The Laténium is Switzerland’s largest archaeology museum. The Laténium aims to explain archaeology to everybody, children, teenagers, adults, experts or novices, aged 4 to 104! The museum itself – thanks to its idyllic location and modern scenography – has been granted the Council of Europe Museum Prize.

The Laténium covers 50,000 years of local history in the heart of Europe, midway between the North Sea and the Mediterranean, from the Middle Ages back to the times of the Neanderthal man.

The name of the museum itself comes from “La Tène” the eponym site of the second Iron Age (La Tène period, from around 450 BC to 50 BC). The La Tène period is characterised by an expansion of the Celtic culture throughout Europe, ranging from Ireland to Turkey. However, the museum also presents artefacts and cultures from other periods such as the Gallo-Roman civilization, the lake-dwellers of both the Neolithic and the Bronze Age, or the hunter-gatherers of the Paleolithic. In total, 3000 fascinating objects displayed on a surface of 2200 m2, are live witnesses of the everyday life of our ancestors.

The Laténium concept? Knowledge and dreams!

Historical facts


The city of Neuchâtel donated to the State all of its archaeological collections, which were until then stored or displayed in the “Musée d’Art et d’Histoire”. The cantonal archaeological museum took up residence in one of the annex buildings in the park of the Palais du Peyrou, right in the centre of the canton’s capital.

The excavations carried out during the second correction of the Jura waters in the 1960s, as well as the following construction of the A5 Highway resulted in the discovery of hundreds of thousands of archaeological objects. Therefore, the antiquated and rather poky rooms of the archaeological museum did not provide the adequate setting for these exciting findings.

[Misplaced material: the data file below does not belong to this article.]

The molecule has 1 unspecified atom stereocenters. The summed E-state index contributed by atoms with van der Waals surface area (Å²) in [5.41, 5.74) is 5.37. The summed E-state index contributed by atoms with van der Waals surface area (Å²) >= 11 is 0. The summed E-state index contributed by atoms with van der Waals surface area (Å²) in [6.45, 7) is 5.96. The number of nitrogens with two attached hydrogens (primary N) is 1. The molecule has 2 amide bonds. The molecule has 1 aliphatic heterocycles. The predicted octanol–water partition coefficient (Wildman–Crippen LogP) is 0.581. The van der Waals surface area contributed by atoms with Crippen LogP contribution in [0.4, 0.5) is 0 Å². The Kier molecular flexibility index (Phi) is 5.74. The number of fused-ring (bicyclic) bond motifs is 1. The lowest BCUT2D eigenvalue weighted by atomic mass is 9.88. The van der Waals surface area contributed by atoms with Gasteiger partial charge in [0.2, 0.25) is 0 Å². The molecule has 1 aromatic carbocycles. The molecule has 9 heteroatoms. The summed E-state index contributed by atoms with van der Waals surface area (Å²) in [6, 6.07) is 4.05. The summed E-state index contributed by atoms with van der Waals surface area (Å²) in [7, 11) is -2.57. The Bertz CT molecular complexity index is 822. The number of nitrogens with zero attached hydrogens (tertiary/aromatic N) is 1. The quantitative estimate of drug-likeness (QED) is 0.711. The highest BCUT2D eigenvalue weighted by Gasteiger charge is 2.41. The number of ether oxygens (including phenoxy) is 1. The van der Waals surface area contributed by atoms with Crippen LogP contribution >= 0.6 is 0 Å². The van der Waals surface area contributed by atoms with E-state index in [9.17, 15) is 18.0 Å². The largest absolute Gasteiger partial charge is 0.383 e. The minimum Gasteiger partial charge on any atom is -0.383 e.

26 June 1979

Intervention in the parliament of Neuchâtel to create a new archaeological museum (motion Remy Scheurer and Pierre Duckert).


October 1986

Initiation of an international architectural competition by State Counselor André Brandt, which was supervised by Philippe Donner: 47 projects were handed in. The winner was an architectural office from Geneva composed of 5 young architects.

24 October 1995

The Cantonal parliament accepted a loan of 26.6 million francs for the construction of a new cantonal archaeological museum in Hauterive.

6 June 1996

The citizens of Neuchâtel accepted, in a referendum with 66.2% votes for, the creation of a new museum of archaeology.

1 October 1998

Start of the construction works at the location of the archaeological site of Champréveyres, on the boundary between the municipalities of Hauterive and Neuchâtel.

7 September 2001

Official inauguration of the Museum in the presence of the Federal Councillor Ruth Dreifuss.


Four major personalities sponsor the Laténium:

Yves Coppens, palaeontologist, professor at the Collège de France in Paris, expert on the origins of man and co-discoverer of the Australopithecus « Lucy ».

Claude Nicollier, NASA astronaut (Houston, Texas), participant in several space missions on board the Columbia space shuttle.

Jacques Piccard, oceanographer, son of Auguste and father of Bertrand, world record holder of deep-sea diving on board of a bathyscaph.

René Felber, former President of the Swiss Confederation and former Member of the Council of States of the Republic and Canton of Neuchâtel, first president of the La Tène Foundation.

Over half a million people have already visited the Laténium, which has – since its establishment – been awarded several prestigious awards, most notably, the Council of Europe Museum Prize in 2003. In 2011, the Laténium also hosted an official reception following the registration of the prehistoric lake-dwelling sites of the Alpine region (Germany, Austria, France, Italy, Slovenia and Switzerland) into the UNESCO World Heritage. Additionally, the Laténium created an international museum network focusing on the Celtic culture. To this date, the network comprises the Laténium’s partner institutions of Bibracte in France and Manching in South-West Germany, as well as newer partners such as Ullastret in Spain, or Lattes in Southern France.


The building

Project Owner :

Republic and Canton of Neuchâtel.

Design :

Laurent Chenu, Bruce Dunning, Pierre Jéquier, Pieter Versteegh (a consortium of architects based in Geneva).

Work supervision :

Laurent Chenu and Philippe Vasserot

The building hosts the museum, the cantonal archaeological service and a university institute. This dynamic association of three complementary entities gathered under the same roof facilitates close collaboration among archaeologists, technicians, university researchers, and museographers and it also promotes the public display of archaeology.

The building, made entirely out of concrete, is covered with untreated wood (Douglas-fir). The mixed heating system (wood shavings and oil heating) is particularly economic: as the first museum ever to receive this distinction, the Laténium was awarded the “Prix Minergie” in 2004.